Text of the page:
and to like being at home with children. The women who did not cope well,
on the other hand, retained an image of a good mother as ‘loving’,
‘patient’, ‘unselfish’, ‘never losing their temper’, and they
felt themselves to be at odds with this image of the perfect, selfless

     In conclusion, I would like to ask my readers to copy and paste the link
below in order to cast a vote for my book  Emotionally Healthy Twins before April 1st because it
has been nominated for the DOUBLE UP BOOK AWARDS.


Twin Labeling is a Liability

Date: Monday March 24, 2008
Posted in: Babyhood, Sibling rivalry, Twins Stereotype

We often “label” our children as a means of distinguishing each one’s personality, quirks, or differences. We innocently remark, “He’s very sociable, she’s a go-getter, he’s introspective, she’s a people pleaser.” However, in the case of twins, this naming or labeling frequently turns into an identity rather than a well-intentioned description. Twins struggle throughout their lives to find and define their uniqueness. Careless and thoughtless labeling by family and friends makes a challenging situation even more overwhelming.

With two same age siblings sharing mom, dad and physical space practically 24/7, neither twin has much of an opportunity to be known or recognized for him or herself. So, what often begins as a seemingly harmless distinction may turn into a long lasting characterization.

The other day I was speaking with a mom who has 2 1/2 year old twin girls and a one year old son. She described how one twin is very kind, maternal, and loving toward her younger brother while the other twin is angry, rejecting, and disinterested. Mother expressed concern that the “angry” twin was not behaving like her sister. I explained that most children have some sort of reaction to the birth of a sibling. In the case of twins responding to a new baby, there can be a definitive difference.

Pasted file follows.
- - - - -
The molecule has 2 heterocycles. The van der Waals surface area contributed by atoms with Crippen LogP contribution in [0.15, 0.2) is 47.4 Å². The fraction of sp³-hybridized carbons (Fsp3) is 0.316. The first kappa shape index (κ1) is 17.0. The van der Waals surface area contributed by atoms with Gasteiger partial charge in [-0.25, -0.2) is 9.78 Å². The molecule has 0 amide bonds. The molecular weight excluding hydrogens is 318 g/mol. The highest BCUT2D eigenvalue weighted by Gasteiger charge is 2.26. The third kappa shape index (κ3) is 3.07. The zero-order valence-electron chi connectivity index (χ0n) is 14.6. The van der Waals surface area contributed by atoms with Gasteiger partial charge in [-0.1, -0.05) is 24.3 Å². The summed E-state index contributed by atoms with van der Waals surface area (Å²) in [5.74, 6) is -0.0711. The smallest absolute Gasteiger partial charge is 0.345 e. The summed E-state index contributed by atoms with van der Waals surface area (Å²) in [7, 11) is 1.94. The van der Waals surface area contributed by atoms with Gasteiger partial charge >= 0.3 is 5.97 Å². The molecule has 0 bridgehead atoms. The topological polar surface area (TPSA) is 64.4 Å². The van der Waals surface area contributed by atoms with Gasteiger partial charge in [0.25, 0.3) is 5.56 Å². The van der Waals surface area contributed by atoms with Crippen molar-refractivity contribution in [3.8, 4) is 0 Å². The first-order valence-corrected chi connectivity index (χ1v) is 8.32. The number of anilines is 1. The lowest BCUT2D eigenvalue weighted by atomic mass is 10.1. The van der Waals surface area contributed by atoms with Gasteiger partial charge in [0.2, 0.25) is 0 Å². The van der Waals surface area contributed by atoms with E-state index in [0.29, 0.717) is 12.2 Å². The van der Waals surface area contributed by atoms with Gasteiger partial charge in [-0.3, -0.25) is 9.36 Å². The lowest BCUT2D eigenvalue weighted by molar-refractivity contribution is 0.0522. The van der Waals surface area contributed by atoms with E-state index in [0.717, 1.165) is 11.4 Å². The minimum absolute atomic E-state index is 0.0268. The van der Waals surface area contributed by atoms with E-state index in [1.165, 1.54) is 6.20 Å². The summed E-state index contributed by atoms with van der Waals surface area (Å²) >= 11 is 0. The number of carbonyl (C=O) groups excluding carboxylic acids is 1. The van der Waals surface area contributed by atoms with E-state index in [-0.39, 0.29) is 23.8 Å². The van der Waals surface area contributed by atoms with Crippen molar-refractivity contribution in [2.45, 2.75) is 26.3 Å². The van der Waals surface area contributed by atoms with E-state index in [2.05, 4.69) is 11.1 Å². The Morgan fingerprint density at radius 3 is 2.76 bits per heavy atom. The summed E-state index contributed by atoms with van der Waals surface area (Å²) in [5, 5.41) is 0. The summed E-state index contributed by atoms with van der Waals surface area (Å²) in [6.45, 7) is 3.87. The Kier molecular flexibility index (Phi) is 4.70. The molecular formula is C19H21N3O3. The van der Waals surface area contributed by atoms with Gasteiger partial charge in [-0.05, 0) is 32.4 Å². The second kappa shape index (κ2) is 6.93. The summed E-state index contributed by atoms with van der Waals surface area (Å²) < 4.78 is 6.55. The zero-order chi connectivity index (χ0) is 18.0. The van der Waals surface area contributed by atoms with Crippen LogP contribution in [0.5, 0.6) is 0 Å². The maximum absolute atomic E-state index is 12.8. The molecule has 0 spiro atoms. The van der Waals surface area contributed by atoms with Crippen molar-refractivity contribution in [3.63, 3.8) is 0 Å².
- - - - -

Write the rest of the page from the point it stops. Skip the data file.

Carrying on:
If one daughter covets the role of loving mommy toward her baby brother, what role is left for her sister to play? If she, too, acts as the loving mommy, she has one more reason to compete with her sister – this time for the attention of the new baby. If she does not feel like participating in yet another competitive struggle, she can devise a different and distinct strategy – which is to behave in an oppositional way as the hostile, angry, and unloving older sister.

I told this mom that I appreciated this mean-spirited strategy because the “angry” daughter refused to pretend to be a good girl; she was articulating her distress and sadness in an authentic way. I advised that mom attempt to help her daughter talk about her angry feelings with empathy and understanding and to let her daughter know that she understands how she feels and that things will get better. I also suggested that she take out her “angry” daughter alone so that she feels reassured that her angry feelings don’t make her unlovable; also taking her out alone with the baby will provide her with an opportunity to engage with her brother without being burdened by her sister.

The twin dynamic makes the sibling issue a bit more complicated. Parents seem more accepting about a singleton’s ambivalent feelings toward a new baby because there is no other child with whom to compare or judge his behavior. Parents of twins are consistently thrown into this world of compare and compete.

Parents who have worked diligently to carve out a separate attachment to each twin will feel better equipped to handle these inconsistencies with less guilt and fear that they are showing favoritism or special treatment. They won’t “label” their twins because they will understand this behavior is an adjustment reaction that will resolve over time - NOT a permanent personality trait that will distinguish one twin from the other.